Examples of Illustration
Book of Hours
Heures a lusaige de Paris. — Paris: [Pierre Pigouchet] for Symon Vostre, 1500.
Printed books of hours follow very closely the conventions of hand-written specimens, and indeed, printed and manuscript versions co-existed for some time. In this example, published in 1500 by Simon Vostre (d. 1522?) with the assistance of printer and engraver Phillippe Pigouchet (fl. 1488–1526), the letterforms, text layout, metal-cut borders, and illustrations are all modeled on those in contemporary hand-painted examples.
Gift of George A. Bruce and David Wolfe Bruce, 1894.
Etliche underricht zu befestigung der Stett, Schloss, und Flecken. [2nd issue]. — [Nuremberg: Al-brecht Dürer, 1527].
Painter, woodcut artist, engraver, printer and publisher, Albrecht Dürer (1471–1528) is a figure much revered in the Grolier Club. Among the Club’s collection of woodcut illustrated books is Dürer’s Etliche under-richt zu Befestigung der Stett, Schloss, und Flecken, in which he summarizes and illustrates the science of fortification.
Gift of George A. Bruce and David Wolfe Bruce, 1894.
Beatae Mariae Virginis officium. — Venice: J. B. Pasquali, 1740.
This eighteenth-century devotional work, utterly ordinary in content, is still quite a remarkable object. It is not printed from moveable types, but is engraved throughout, the text by Angela Baroni (fl. 1740), the illustrations (two of which are shown here) by Marco Pitteri (1702–1786); moreover, the Grolier Club copy is in loose sheets, just as it came from the rolling press, retaining its trim marks, crude sheet numeration, and other aids to the binder. It is at once a beautiful example of engraved illustration, an unusual and interesting use of engraved text, and a valuable specimen of format and structure in bookmaking.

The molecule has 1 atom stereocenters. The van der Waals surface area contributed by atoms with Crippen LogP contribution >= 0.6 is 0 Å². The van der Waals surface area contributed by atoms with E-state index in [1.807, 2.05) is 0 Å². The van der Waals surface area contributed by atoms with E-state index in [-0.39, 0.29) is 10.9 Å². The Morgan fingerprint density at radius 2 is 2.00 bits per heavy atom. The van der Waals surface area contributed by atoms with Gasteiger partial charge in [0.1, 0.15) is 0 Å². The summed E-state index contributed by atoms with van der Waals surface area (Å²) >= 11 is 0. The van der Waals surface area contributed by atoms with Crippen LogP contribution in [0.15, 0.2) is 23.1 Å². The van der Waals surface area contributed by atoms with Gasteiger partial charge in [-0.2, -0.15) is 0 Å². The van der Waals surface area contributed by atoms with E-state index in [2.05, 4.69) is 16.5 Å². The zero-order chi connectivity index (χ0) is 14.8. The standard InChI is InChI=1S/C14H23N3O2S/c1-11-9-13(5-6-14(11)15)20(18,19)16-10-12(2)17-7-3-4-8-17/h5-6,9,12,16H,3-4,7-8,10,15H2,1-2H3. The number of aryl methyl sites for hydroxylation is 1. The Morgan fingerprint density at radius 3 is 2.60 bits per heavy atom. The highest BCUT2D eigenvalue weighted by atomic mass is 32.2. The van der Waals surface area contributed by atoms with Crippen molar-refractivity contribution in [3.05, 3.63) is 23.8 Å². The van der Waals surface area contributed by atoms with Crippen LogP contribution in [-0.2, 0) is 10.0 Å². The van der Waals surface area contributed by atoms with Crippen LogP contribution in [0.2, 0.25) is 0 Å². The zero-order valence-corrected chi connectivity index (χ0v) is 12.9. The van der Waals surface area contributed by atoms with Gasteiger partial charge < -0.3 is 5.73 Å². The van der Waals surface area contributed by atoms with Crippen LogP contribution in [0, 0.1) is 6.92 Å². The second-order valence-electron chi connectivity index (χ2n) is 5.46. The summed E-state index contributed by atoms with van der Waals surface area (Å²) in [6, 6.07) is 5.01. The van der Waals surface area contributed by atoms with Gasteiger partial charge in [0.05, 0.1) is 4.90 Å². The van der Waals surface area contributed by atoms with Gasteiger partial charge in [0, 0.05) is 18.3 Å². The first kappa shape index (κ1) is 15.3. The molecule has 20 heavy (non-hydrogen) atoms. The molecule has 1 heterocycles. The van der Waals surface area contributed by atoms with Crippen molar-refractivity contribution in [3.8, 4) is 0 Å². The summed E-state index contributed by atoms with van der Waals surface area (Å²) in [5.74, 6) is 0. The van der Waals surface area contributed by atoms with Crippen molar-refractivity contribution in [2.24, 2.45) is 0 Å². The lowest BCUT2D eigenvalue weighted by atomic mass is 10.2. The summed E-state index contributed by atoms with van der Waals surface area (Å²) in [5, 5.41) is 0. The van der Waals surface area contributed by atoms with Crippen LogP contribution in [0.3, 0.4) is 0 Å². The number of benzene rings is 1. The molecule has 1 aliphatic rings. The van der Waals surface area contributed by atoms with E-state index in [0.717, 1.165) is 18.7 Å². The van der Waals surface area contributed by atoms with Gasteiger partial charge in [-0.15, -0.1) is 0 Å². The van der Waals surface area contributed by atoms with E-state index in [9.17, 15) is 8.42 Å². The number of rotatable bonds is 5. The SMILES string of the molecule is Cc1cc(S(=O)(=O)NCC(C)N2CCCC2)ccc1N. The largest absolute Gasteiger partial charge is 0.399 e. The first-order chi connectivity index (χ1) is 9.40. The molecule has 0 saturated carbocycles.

Chinese Warriors, ca. 1840.
Ink and light color on paper, signed Ichiyusai Kuniyoshi ga and sealed.
Utagawa Kuniyoshi (1798–1861) was one of the last and best-known Japanese print-makers working in the traditional ukiyo-e style. He specialized in color woodblock prints depicting scenes from the Chinese “Water Margin,” tales which enjoyed great popularity in Japan in the early nineteenth century. Like most woodblock printmakers, Kuniyoshi was also a painter, but only a handful of his paintings survive. This superb sketch of two Chinese warriors locked in battle is a rare exception. The painting was the gift of a Japanese print collector and entrepreneur Shugio Hiromichi (1853–1927), who had been elected to the Club within a few months of its founding in 1884 on the strength of his expertise in the field of Japanese woodblock prints and illustrated books. He lectured at the Club on Japanese books and printing in May 1887, and in 1889 he mounted a major Grolier exhibition of ukiyo-e, the first in the city, mostly drawn from his own collection.
Gift of Shugio Hiromichi.
The first six books of the elements of Euclid …. — London: William Pickering, 1847.
This extraordinary edition of Euclid is the work of an obscure mathematician named Oliver Byrne, who believed that children could learn geometry more easily if the theorems and proofs were presented as shapes and colors. It is not only a landmark of Victorian color printing, but also an example of changing aesthetic values in the graphic arts. We continue to be intrigued by Byrne’s Euclid today in part because the dazzling primary colors and intricate diagrams foreshadow the abstract paintings of twentieth-century artists such as Mondrian.